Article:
How to Be a Person: The Stranger's Guide to College, Sex, Intoxicants, Tacos and Life Itself: Our Book of the Week
According to the people who track these things, there are roughly 170,000 new books published each year in the United States -- an alarming percentage of which arrive, unbidden, at the L.A. Weekly office.
Each week, we'll offer a snapshot of a newish book that's caught our attention. Just as there's a lid for every crooked pot, surely, there's a reader for every one of these 170,000 books. This is our attempt to play matchmaker.
THE BOOK: How to Be a Person: The Stranger's Guide to College, Sex, Intoxicants, Tacos and Life Itself
THE WRITERS: Lindy West, Dan Savage, Christopher Frizelle, Bethany Jean Clement and the staff of The Stranger, the alt-weekly in Seattle.
THE BACKSTORY: The Stranger is one of the better, funnier alt-weeklies out there, and each year it puts out a special issue offering advice to college students. This short(ish) paperback is touted as "a collection of the best advice The Stranger can muster (it's pretty good!)."
THE STORY: There isn't a story in the sense of there being a plot, or even really a middle or and end. There is a beginning, which notes that new college students are alone for the first time in their life, and while they're excited "because you get to drink and bang people," well, "secretly, you are also terrified." Yep, it's a pretty good opening -- and true.
There are then sections about getting along with roommates, sections about where to go to college if you're gay (not Brigham Young, not an idyllic campus in the middle of nowhere), and sections about what happens when you do various drugs (re: coke, they write, "regular use... tends to harden people's souls, making them selfish, aggressive, rude, and worse at everything"). There is also a 54-page round-up from Savage Love (Savage's syndicated sex column), which is also good, and mostly true, but feels a bit like filler.
DON'T READ THIS IF ... You're a Republican. (In that case, the authors pretty much loathe you.) Or if you get upset about the stupid stereotypes that dog L.A. (According one section, helpfully titled "How To Get Along With Roommates Who Are Different From You," the authors write, "Say that your college or university is located in Los Angeles, which means it is full of orange guys with muscles and hard hair, and girls wearing those tiny shorts that say 'LOOK AT MY ASSHOLE' across the buns. And also Ugg boots, and Malibu rum, and people who think a good career would be 'shock jock'..." Apparently, these smug Seattleites have never heard of UCLA.)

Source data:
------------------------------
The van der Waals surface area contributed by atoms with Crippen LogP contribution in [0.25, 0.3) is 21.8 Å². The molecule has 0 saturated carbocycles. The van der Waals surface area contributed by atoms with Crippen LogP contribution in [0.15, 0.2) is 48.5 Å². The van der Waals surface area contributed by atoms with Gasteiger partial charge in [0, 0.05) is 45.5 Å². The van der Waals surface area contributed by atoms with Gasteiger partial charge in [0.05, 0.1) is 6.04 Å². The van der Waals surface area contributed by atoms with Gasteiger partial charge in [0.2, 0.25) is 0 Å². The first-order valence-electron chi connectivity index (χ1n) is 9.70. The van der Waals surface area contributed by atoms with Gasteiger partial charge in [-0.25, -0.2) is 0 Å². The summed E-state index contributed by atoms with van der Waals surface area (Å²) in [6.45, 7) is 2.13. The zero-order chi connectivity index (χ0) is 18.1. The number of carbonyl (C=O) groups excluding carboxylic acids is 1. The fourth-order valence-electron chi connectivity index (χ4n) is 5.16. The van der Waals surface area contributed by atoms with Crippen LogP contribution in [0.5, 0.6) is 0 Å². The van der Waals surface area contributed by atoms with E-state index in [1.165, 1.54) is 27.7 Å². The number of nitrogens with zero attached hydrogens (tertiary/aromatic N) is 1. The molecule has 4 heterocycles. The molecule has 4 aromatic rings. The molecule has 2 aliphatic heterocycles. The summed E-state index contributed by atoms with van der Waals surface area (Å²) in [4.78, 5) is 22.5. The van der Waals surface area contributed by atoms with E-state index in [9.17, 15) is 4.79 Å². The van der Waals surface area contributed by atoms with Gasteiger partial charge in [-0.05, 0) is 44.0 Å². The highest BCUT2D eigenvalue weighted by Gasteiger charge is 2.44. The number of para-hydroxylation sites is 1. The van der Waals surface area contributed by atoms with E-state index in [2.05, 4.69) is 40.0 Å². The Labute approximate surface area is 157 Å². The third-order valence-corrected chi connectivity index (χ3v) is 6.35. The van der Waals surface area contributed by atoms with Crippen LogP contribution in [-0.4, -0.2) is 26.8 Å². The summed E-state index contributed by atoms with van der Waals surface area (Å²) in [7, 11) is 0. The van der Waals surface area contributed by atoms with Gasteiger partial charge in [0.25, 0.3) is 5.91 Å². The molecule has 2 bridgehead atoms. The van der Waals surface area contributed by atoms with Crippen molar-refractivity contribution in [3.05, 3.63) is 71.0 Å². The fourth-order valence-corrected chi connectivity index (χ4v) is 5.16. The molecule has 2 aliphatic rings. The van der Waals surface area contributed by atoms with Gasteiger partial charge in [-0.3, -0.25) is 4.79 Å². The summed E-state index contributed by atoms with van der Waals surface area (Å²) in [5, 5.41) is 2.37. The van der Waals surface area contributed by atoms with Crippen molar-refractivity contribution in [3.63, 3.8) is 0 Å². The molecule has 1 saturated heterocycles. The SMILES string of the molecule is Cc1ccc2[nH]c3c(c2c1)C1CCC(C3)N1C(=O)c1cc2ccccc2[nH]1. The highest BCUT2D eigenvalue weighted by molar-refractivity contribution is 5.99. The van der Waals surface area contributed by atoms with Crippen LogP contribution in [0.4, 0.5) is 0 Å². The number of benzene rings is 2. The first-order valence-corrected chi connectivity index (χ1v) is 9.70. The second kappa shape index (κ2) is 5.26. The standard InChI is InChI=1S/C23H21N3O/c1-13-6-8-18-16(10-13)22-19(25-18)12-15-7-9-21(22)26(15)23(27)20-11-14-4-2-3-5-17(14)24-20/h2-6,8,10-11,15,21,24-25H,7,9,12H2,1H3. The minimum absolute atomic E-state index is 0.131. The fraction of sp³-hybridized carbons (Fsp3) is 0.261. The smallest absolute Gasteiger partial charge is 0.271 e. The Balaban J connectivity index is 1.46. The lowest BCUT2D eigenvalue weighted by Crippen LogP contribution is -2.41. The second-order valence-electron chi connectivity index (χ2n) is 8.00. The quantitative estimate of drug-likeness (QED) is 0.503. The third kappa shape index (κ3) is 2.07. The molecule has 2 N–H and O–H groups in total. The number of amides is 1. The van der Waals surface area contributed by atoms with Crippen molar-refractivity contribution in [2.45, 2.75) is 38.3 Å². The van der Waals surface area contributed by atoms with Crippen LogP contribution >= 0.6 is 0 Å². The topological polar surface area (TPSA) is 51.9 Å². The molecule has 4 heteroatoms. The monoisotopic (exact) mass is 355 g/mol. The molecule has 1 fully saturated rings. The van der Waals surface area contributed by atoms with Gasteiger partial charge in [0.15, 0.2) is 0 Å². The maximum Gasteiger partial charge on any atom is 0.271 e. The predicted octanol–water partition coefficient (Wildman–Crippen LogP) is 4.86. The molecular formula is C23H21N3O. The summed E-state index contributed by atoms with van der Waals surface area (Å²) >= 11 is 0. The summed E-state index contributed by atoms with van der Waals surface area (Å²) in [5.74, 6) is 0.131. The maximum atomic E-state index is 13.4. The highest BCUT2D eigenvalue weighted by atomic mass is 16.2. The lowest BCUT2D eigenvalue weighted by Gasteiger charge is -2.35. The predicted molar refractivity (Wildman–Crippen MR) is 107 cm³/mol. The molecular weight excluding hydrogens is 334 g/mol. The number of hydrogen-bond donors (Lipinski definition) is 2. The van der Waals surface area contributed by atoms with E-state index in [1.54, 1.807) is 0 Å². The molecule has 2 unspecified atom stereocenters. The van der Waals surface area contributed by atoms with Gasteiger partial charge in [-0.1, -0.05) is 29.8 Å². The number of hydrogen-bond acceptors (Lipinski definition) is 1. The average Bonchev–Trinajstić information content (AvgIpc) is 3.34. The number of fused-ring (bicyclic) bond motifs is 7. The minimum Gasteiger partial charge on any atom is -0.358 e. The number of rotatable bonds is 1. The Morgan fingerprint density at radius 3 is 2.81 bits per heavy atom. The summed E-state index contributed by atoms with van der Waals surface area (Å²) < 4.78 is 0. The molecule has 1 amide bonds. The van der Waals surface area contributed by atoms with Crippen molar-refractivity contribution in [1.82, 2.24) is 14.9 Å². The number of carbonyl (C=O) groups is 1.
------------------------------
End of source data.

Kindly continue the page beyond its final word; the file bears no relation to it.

Also, don't read this if you already know how to be a person; the title is pretty accurate, and anyone who's ever lived through college, or traveled, will find little enlightenment here.
READ THIS IF ... But just as you should not read this book if you already know how to be a person, you probably should read it if you don't. There are quite a few things in here that most college grads surely wish they'd realized at 18 (see: that bit about cocaine, the suggestion to drop out if you're floundering, the essay about "How to Get Over a Broken Heart").
Also, while the excerpt from Savage Love may feel like filler to anyone who's read an alt-weekly, there are, alas, lots of kids out there who've never done so. And they should -- not just are these newspapers worth reading, but Savage is one of the wisest voices writing about sex today.
Really, this is a great book for someone who knows how to be a person to buy for someone who doesn't, especially if that clueless embryonic person already leans to the liberated, and the left. Otherwise, frankly, that clueless person is going to get a few words in and throw the thing away -- which would be a big waste of the non-clueless person's $16.95.
A KEY QUOTE ... From "How to Have a Conversation": "Talking to people can be horrible (fuckin' people, all 'LET'S TALK!!!!'), but there are a few simple tricks that can make it easy. Nobody wants to hear about your dream. Nobody wants to hear about your dog. Nobody wants to hear about how you've noticed that some people say 'soda' and some other people say 'pop.' Instead, ask questions. Just questions. The only thing people love more than talking about themselves is LITERALLY NOTHING."